NEW ORLEANS - BP mounted a more aggressive response to the oil spill in the Gulf of Mexico yesterday as it deployed undersea sensors to better measure the ferocious flow of crude while drawing up new plans to meet a government demand that it speed up the containment effort ahead of President Obama's visit to the coast.

The financial ramifications of the disaster are growing by the day as the White House and states put pressure on BP to set aside billions of dollars to pay spill-related claims in a move that could quickly drain the company's cash reserves and hasten its path toward possible bankruptcy.

One of the actions BP took yesterday was to use robotic submarines to position sensors inside the well to gauge how much oil is spilling.

Scientists haven't been able to pin down just how much oil is leaking into the Gulf, although the high-end estimates indicated the spill could exceed 100 million gallons.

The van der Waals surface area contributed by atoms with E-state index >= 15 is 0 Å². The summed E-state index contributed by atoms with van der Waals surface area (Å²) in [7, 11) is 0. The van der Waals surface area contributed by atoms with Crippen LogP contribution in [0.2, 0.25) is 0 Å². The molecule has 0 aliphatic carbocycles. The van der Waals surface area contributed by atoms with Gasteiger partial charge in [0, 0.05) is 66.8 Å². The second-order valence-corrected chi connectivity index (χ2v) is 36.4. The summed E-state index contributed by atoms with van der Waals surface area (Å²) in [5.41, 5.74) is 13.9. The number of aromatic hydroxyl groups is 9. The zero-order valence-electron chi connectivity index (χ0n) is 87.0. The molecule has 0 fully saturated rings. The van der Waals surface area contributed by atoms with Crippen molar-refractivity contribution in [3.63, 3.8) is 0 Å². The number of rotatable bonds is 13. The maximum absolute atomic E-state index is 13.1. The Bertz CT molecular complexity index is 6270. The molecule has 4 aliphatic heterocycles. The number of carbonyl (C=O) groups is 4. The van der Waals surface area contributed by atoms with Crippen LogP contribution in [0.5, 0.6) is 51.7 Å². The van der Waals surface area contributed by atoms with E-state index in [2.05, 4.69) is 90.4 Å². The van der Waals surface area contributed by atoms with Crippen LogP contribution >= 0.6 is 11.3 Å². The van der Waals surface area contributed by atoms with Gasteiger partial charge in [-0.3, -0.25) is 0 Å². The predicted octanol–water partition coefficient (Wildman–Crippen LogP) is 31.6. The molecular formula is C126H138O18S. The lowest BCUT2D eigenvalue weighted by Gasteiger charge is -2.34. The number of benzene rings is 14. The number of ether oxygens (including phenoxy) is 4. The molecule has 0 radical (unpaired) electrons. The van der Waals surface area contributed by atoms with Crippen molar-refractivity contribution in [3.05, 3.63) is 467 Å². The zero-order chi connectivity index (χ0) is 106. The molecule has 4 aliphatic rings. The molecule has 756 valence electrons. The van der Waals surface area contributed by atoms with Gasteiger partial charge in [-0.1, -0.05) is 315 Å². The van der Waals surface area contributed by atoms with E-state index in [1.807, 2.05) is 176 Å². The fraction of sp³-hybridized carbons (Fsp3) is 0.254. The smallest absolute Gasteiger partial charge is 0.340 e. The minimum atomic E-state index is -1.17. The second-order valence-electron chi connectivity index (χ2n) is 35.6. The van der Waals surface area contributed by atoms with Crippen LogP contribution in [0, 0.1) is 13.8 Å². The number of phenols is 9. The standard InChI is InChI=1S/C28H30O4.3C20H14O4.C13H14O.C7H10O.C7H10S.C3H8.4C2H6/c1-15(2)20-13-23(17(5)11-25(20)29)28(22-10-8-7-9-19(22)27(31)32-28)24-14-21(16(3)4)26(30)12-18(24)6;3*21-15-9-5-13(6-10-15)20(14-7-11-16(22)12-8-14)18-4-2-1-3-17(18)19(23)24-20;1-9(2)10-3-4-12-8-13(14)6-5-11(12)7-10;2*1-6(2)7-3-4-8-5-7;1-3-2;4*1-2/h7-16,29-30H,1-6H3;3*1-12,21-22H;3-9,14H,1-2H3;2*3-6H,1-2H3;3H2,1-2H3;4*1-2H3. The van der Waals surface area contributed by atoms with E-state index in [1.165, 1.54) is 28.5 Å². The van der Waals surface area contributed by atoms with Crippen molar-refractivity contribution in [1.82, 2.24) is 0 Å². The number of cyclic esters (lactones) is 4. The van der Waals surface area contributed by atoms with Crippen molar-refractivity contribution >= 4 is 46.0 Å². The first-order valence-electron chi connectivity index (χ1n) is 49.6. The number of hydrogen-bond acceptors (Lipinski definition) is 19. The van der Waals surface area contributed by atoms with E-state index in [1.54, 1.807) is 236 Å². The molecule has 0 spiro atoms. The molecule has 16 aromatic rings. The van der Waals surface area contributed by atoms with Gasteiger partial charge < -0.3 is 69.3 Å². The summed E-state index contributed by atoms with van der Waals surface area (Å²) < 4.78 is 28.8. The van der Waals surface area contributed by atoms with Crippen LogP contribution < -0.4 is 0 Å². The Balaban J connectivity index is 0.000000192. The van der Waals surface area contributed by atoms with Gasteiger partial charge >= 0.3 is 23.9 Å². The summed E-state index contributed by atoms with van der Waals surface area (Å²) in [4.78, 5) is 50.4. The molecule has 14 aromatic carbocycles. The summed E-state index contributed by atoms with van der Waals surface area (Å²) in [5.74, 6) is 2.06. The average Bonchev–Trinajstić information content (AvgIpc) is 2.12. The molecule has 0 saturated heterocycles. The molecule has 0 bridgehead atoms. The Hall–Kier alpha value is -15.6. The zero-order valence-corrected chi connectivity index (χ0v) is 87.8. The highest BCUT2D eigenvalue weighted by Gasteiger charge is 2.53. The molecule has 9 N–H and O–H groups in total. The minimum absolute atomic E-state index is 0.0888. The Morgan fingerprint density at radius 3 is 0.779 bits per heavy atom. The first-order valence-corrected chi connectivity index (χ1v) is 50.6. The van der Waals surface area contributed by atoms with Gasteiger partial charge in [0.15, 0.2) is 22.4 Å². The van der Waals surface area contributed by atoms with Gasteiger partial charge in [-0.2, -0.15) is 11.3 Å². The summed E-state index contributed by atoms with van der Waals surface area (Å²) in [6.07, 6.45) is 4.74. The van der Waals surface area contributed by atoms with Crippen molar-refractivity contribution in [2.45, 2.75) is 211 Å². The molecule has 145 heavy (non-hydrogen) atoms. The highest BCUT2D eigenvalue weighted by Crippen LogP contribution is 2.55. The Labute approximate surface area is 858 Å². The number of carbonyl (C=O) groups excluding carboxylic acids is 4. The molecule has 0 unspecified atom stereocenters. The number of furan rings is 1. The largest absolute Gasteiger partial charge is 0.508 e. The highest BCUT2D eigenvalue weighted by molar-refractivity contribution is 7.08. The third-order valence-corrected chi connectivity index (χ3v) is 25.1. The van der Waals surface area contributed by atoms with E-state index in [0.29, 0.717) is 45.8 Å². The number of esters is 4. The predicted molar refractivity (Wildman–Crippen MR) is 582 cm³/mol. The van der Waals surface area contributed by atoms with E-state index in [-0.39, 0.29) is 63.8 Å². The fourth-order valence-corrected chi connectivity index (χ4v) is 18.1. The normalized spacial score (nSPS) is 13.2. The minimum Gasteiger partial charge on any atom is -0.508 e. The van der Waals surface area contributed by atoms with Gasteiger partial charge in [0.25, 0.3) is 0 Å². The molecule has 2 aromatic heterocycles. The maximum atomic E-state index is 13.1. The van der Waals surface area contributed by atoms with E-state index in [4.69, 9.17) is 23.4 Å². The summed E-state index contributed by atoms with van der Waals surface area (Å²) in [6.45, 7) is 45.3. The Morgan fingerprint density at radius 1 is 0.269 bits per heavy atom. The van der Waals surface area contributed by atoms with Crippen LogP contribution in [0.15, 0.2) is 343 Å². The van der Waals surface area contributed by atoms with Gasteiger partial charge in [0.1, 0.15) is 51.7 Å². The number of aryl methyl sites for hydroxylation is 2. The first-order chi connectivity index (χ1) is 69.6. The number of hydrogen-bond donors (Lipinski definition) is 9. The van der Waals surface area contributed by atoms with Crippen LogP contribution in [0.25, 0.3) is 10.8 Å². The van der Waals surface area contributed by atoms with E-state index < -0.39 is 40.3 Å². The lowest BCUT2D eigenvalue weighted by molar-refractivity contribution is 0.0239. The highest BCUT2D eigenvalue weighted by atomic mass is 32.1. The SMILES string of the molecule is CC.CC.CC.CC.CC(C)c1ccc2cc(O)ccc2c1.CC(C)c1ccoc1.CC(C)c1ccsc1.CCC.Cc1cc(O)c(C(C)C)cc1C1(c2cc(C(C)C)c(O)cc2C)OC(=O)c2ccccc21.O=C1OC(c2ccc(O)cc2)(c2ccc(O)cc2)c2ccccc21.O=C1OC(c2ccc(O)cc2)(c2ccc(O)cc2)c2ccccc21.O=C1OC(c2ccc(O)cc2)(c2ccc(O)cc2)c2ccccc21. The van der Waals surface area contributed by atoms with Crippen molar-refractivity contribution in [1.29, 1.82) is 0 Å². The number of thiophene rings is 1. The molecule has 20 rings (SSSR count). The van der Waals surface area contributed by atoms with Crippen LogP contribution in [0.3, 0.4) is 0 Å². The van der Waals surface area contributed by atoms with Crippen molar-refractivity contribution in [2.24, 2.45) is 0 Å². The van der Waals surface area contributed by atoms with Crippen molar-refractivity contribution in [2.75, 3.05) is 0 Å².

The Obama administration's point man on the oil spill, Adm. Thad Allen, yesterday said government officials think the best figures are from a middle-of-the-road estimate, which would put the spill at around 66 million gallons. That is about six times the size of the Exxon Valdez spill.

There were these developments:

_ The effort to drill two relief wells more than 3 miles below the surface to end the spill has exposed problems and questions about the regulation and safety of the process. That includes that BP took more than 12 days to begin the well because the government did not require the company to have a relief-well plan in place ahead of time.

_ Beaches in Orange Beach, Ala., where large amounts of crude and tar balls washed ashore on Saturday, were mostly clean after crews worked through the night and in the early morning clearing the oil. Clear plastic bags sat in piles, full of sand and tar balls, and some empty stretches of beach were still littered with grapefruit-sized tar patties.

_ Winds continued to blow two patchy, orange oil plumes from the spill toward the white sands of the western Florida Panhandle as skimmers worked to collect the crude before it came ashore.

The Florida Department of Environmental Protection said one of the slicks is as close as 3 miles south of Pensacola Pass, an inlet next to a stretch of the Gulf Islands National Seashore and the tourist hotels of Pensacola Beach.